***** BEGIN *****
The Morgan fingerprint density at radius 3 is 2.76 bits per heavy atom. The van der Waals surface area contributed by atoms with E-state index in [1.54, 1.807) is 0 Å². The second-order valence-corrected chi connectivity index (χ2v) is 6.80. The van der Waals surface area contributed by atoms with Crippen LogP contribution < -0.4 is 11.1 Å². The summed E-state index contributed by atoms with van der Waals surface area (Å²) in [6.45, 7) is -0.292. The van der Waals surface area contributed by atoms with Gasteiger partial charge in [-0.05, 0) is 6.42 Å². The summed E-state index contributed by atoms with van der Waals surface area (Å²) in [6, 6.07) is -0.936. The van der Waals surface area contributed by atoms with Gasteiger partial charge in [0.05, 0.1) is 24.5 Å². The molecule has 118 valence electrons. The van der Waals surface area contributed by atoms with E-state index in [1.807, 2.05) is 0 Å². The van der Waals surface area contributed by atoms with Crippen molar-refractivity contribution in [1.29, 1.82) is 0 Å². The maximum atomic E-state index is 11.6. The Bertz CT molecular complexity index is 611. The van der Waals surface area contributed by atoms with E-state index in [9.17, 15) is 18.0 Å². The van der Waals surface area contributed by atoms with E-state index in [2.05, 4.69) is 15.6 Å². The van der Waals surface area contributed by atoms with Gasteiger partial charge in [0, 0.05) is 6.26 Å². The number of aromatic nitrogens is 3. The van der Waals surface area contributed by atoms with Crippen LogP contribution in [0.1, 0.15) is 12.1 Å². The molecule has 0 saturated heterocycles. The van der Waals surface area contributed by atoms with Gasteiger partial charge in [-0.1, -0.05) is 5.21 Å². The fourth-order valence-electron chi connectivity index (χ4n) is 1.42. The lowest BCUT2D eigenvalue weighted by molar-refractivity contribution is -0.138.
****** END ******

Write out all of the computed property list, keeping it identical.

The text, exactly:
The Morgan fingerprint density at radius 3 is 2.76 bits per heavy atom. The van der Waals surface area contributed by atoms with E-state index in [1.54, 1.807) is 0 Å². The second-order valence-corrected chi connectivity index (χ2v) is 6.80. The van der Waals surface area contributed by atoms with Crippen LogP contribution < -0.4 is 11.1 Å². The summed E-state index contributed by atoms with van der Waals surface area (Å²) in [6.45, 7) is -0.292. The van der Waals surface area contributed by atoms with Gasteiger partial charge in [-0.05, 0) is 6.42 Å². The summed E-state index contributed by atoms with van der Waals surface area (Å²) in [6, 6.07) is -0.936. The van der Waals surface area contributed by atoms with Gasteiger partial charge in [0.05, 0.1) is 24.5 Å². The molecule has 118 valence electrons. The van der Waals surface area contributed by atoms with E-state index in [1.807, 2.05) is 0 Å². The van der Waals surface area contributed by atoms with Crippen molar-refractivity contribution in [1.29, 1.82) is 0 Å². The maximum atomic E-state index is 11.6. The Bertz CT molecular complexity index is 611. The van der Waals surface area contributed by atoms with E-state index in [9.17, 15) is 18.0 Å². The van der Waals surface area contributed by atoms with E-state index in [2.05, 4.69) is 15.6 Å². The van der Waals surface area contributed by atoms with Gasteiger partial charge in [0, 0.05) is 6.26 Å². The number of aromatic nitrogens is 3. The van der Waals surface area contributed by atoms with Crippen LogP contribution in [0.1, 0.15) is 12.1 Å². The molecule has 0 saturated heterocycles. The van der Waals surface area contributed by atoms with Gasteiger partial charge in [-0.1, -0.05) is 5.21 Å². The fourth-order valence-electron chi connectivity index (χ4n) is 1.42. The lowest BCUT2D eigenvalue weighted by molar-refractivity contribution is -0.138.